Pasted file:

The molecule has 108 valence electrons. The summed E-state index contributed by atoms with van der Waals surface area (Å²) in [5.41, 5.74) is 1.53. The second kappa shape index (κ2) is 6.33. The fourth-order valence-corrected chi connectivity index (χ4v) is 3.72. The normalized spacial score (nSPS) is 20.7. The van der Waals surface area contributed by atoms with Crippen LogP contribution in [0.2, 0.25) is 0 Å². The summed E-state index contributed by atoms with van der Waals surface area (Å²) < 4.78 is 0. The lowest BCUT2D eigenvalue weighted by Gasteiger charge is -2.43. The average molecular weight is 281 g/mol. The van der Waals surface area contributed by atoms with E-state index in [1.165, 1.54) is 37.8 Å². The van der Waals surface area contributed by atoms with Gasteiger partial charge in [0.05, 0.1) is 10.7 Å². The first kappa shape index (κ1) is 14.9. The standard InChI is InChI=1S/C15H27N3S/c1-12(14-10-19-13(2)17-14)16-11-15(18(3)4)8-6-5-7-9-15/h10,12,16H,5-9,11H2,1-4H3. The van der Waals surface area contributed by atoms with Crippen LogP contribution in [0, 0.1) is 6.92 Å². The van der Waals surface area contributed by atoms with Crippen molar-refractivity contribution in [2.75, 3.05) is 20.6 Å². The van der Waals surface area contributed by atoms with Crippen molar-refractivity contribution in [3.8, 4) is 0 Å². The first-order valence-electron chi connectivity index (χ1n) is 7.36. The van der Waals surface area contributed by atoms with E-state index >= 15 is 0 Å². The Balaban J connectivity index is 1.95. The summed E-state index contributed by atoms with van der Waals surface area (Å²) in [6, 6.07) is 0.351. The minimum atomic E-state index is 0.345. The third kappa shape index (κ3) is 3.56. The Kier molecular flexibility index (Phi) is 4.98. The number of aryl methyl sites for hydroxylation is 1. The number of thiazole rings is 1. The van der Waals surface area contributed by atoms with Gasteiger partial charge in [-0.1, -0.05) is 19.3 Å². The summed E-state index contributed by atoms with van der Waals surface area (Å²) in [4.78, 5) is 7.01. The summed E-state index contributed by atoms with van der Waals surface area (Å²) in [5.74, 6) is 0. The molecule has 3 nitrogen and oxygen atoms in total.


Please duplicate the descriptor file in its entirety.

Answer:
The molecule has 108 valence electrons. The summed E-state index contributed by atoms with van der Waals surface area (Å²) in [5.41, 5.74) is 1.53. The second kappa shape index (κ2) is 6.33. The fourth-order valence-corrected chi connectivity index (χ4v) is 3.72. The normalized spacial score (nSPS) is 20.7. The van der Waals surface area contributed by atoms with Crippen LogP contribution in [0.2, 0.25) is 0 Å². The summed E-state index contributed by atoms with van der Waals surface area (Å²) < 4.78 is 0. The lowest BCUT2D eigenvalue weighted by Gasteiger charge is -2.43. The average molecular weight is 281 g/mol. The van der Waals surface area contributed by atoms with E-state index in [1.165, 1.54) is 37.8 Å². The van der Waals surface area contributed by atoms with Gasteiger partial charge in [0.05, 0.1) is 10.7 Å². The first kappa shape index (κ1) is 14.9. The standard InChI is InChI=1S/C15H27N3S/c1-12(14-10-19-13(2)17-14)16-11-15(18(3)4)8-6-5-7-9-15/h10,12,16H,5-9,11H2,1-4H3. The van der Waals surface area contributed by atoms with Crippen LogP contribution in [0, 0.1) is 6.92 Å². The van der Waals surface area contributed by atoms with Crippen molar-refractivity contribution in [2.75, 3.05) is 20.6 Å². The van der Waals surface area contributed by atoms with Crippen molar-refractivity contribution in [3.8, 4) is 0 Å². The first-order valence-electron chi connectivity index (χ1n) is 7.36. The van der Waals surface area contributed by atoms with E-state index >= 15 is 0 Å². The Balaban J connectivity index is 1.95. The summed E-state index contributed by atoms with van der Waals surface area (Å²) in [6, 6.07) is 0.351. The minimum atomic E-state index is 0.345. The third kappa shape index (κ3) is 3.56. The Kier molecular flexibility index (Phi) is 4.98. The number of aryl methyl sites for hydroxylation is 1. The number of thiazole rings is 1. The van der Waals surface area contributed by atoms with Gasteiger partial charge in [-0.1, -0.05) is 19.3 Å². The summed E-state index contributed by atoms with van der Waals surface area (Å²) in [4.78, 5) is 7.01. The summed E-state index contributed by atoms with van der Waals surface area (Å²) in [5.74, 6) is 0. The molecule has 3 nitrogen and oxygen atoms in total.